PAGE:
• Salted egg yolks. You can buy these at your local Asian grocery store in the section where the regular eggs are. Try to find the ones that are “raw.” If you get the raw ones, crack one open and separate out the yolks – you can gently rinse them under cold running water – before steaming to cook completely. If they only have the cooked salted egg yolks, you can just crumble away the whites, making sure that you only have the yolks for the sauce.
  • Butter. This is the backbone of the salted egg yolk sauce and gives it fluidity and viscosity. I always buy unsalted butter so I can control the salt levels.
  • Thai chilies. This is an optional ingredient but if you like spice this will add an extra layer of deliciousness! If you’re spice adverse, you can still add the chilies, just be sure to de-seed them first. Or you can skip them entirely.
  • Sugar. Add a pinch or so of sugar to balance out the savoriness of the salted egg yolks. You don’t have to add sugar but I find that salty-sweet combination irresistible.
  • Curry leaves. Curry leaves are fried and added to this dish to add extra aroma and crunch. If you can’t find curry leaves, use Thai basil, which is what I did!

How to make salted egg yolk fried chicken

  1. Prep the salted egg yolks. Separate the egg whites from the yolks. If your salted eggs are raw, simply separate the way you would a normal egg. Once you have just the yolk, steam it in a dish over high heat for 10 minutes. It should be firm and cooked through. If your salted egg yolks come from the store cooked, try to remove a much as the whites as possible. Once the yolks are cooked, crumble with a fork until very fine and set aside.
  2. Prep the chicken. Cut the chicken up into even bite sized pieces. In a bowl, whisk the egg whites with a bit of cornstarch until light and frothy then add the chicken pieces, soy sauce, and shaoxing wine. This is going to marinate for about 15 minutes.
  3. Fry the chicken. While the chicken is marinating, heat up your oil in a heavy deep pot and set up a wire rack over a baking tray or plate. When the oil is hot, toss the chicken into cornstarch then add to the hot oil and cook until golden and crispy. Remove and let rest on the wire rack.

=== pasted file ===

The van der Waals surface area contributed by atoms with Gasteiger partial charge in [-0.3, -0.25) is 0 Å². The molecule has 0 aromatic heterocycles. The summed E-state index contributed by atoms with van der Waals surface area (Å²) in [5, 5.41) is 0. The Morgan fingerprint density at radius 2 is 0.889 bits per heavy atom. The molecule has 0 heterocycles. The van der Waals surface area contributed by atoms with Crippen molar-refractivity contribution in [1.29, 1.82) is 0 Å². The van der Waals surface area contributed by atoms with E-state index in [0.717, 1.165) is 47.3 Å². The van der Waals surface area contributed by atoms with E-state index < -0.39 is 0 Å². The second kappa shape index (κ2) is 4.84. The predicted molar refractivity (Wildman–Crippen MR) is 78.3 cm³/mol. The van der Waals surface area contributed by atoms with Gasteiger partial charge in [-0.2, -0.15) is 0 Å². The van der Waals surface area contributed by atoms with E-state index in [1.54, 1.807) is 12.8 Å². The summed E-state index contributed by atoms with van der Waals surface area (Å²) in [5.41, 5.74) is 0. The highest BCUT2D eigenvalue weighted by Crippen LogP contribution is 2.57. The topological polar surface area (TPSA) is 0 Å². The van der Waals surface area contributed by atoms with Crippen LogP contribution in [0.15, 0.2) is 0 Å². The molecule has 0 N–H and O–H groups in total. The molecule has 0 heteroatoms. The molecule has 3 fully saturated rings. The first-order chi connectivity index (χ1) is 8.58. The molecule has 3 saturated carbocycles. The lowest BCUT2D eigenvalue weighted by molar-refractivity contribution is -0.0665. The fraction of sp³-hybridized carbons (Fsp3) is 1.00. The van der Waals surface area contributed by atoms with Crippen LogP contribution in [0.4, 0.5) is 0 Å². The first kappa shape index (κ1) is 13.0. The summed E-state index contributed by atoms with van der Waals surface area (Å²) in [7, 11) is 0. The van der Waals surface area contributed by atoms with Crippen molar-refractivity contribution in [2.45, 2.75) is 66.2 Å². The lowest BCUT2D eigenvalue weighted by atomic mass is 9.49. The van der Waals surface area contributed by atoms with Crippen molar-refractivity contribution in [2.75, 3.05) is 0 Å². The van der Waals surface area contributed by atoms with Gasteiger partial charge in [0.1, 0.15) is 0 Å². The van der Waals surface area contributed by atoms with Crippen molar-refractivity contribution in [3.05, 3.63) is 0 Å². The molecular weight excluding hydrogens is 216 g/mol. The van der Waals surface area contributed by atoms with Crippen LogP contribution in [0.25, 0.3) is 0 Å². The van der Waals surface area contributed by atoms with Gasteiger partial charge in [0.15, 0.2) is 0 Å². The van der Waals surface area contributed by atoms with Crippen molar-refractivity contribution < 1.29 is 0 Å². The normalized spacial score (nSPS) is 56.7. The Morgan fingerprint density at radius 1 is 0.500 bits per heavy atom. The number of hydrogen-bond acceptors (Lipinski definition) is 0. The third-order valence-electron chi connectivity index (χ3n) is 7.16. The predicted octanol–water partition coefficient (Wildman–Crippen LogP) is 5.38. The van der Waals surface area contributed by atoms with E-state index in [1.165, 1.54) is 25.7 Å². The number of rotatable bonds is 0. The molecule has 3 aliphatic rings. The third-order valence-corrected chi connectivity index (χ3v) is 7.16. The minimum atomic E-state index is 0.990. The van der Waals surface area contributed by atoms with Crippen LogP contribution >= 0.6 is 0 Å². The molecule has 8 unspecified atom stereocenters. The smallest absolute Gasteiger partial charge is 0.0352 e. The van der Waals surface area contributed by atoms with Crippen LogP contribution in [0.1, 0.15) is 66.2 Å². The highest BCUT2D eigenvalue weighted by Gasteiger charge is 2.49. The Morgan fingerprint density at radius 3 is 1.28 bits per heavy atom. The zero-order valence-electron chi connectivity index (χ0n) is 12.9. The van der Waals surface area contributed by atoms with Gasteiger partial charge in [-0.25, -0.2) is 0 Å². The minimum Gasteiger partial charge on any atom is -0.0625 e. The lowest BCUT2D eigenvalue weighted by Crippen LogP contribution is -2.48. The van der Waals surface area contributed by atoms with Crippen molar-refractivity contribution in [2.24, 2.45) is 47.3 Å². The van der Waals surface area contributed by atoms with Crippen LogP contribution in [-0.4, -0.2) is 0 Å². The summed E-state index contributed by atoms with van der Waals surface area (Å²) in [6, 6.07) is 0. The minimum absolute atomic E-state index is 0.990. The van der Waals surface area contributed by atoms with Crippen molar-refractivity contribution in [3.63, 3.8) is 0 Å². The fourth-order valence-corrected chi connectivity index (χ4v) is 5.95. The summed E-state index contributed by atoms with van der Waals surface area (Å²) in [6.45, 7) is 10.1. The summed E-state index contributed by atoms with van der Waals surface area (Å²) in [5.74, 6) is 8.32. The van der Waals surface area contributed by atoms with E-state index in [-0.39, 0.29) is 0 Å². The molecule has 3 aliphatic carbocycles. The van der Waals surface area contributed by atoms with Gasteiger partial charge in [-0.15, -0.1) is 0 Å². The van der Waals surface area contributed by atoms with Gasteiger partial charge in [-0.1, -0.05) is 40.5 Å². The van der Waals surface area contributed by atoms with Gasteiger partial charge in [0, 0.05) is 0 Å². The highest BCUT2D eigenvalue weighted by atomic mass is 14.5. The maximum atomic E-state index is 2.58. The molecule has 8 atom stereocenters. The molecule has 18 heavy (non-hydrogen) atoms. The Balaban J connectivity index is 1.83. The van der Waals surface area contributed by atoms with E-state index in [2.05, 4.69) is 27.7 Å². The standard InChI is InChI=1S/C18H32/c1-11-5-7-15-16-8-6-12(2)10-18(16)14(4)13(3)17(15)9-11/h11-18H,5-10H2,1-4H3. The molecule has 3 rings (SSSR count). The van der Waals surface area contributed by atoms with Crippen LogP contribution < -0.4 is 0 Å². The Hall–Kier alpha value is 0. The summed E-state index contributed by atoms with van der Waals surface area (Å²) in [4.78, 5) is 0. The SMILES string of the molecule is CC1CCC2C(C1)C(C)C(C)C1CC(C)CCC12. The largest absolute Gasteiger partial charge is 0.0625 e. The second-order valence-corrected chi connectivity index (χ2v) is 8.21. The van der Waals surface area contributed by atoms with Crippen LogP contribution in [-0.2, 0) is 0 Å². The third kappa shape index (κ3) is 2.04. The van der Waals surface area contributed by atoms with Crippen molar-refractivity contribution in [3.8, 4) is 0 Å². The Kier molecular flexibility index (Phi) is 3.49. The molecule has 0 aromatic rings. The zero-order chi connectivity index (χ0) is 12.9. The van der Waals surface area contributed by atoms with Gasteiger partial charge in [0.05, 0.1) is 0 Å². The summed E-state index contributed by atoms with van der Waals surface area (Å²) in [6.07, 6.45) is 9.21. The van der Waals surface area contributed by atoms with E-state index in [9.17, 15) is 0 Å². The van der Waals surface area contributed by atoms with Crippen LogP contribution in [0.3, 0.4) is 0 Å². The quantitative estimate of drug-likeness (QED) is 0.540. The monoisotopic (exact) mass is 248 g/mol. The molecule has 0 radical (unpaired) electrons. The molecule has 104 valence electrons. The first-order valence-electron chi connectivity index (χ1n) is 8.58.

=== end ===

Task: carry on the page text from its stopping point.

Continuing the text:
4. Make the sauce. In a pan, melt some butter over very low heat. When it’s all melted, add the crumbled salted egg yolks and stir. The butter and egg yolks will bubble up. Stir in some chopped chilis (if using), a pinch of sugar, and some curry or Thai basil leaves. Add in the fried chicken and toss to coat. Time to eat!

Please let me know if you give this fried chicken a try! I really think it will change your life :)

Salted Egg Yolk Fried Chicken Recipe

An Iconic Chinese Fried Chicken


  • 1 lb boneless skinless chicken thighs cut into bite sized pieces
  • 1 egg white see note
  • 1/2 tbsp light soy sauce
  • 1/2 tbsp Shaoxing wine
  • 1/2 cup cornstarch
  • High heat oil for deep frying
Salted Egg Yolk Sauce
  • 4 salted egg yolks
  • 3 tbsp butter
  • 1-2 Thai bird’s eye chili deseeded and finely chopped, optional
  • 1-2 tsp sugar
  • 10-15 curry leaves or Thai basil
1. Separate the salted egg yolks from the whites. Steam the yolks over high heat for 10 minutes until cooked through, then crumble with a fork until very fine. Set aside.
2. Marinate the chicken: whisk together the egg white with 1 tablespoon cornstarch until light and frothy. Add the chicken, soy sauce, and shaoxing wine and let marinate for 15 minutes.
3. Place a rack over a rimmed baking sheet lined with paper towels. Heat 2 inches of oil in a high-sided, heavy bottomed pot over medium high heat until oil reaches 350°F.
4. Scoop the chicken out of the marinade and toss in the remaining cornstarch. Use a pair of tongs to gently add the chicken to the hot oil in batches, being careful not to crowd the pan. Cook until golden brown, crispy, and cooked through, about 3-4 minutes, flipping as needed. Drain the chicken on your prepared rack and keep warm in the oven.
5. When all the chicken is cooked and keeping warm in the oven, make the sauce: In a frying pan, melt the butter over very low heat. Add the mashed salted egg yolks to the butter and cook until it starts to foam up.
6. Stir in the chili, sugar, and basil/curry leaves. Add the chicken and toss to coat evenly and enjoy immediately!
The egg white for the chicken batter is just a regular egg white, not salted.
(Source :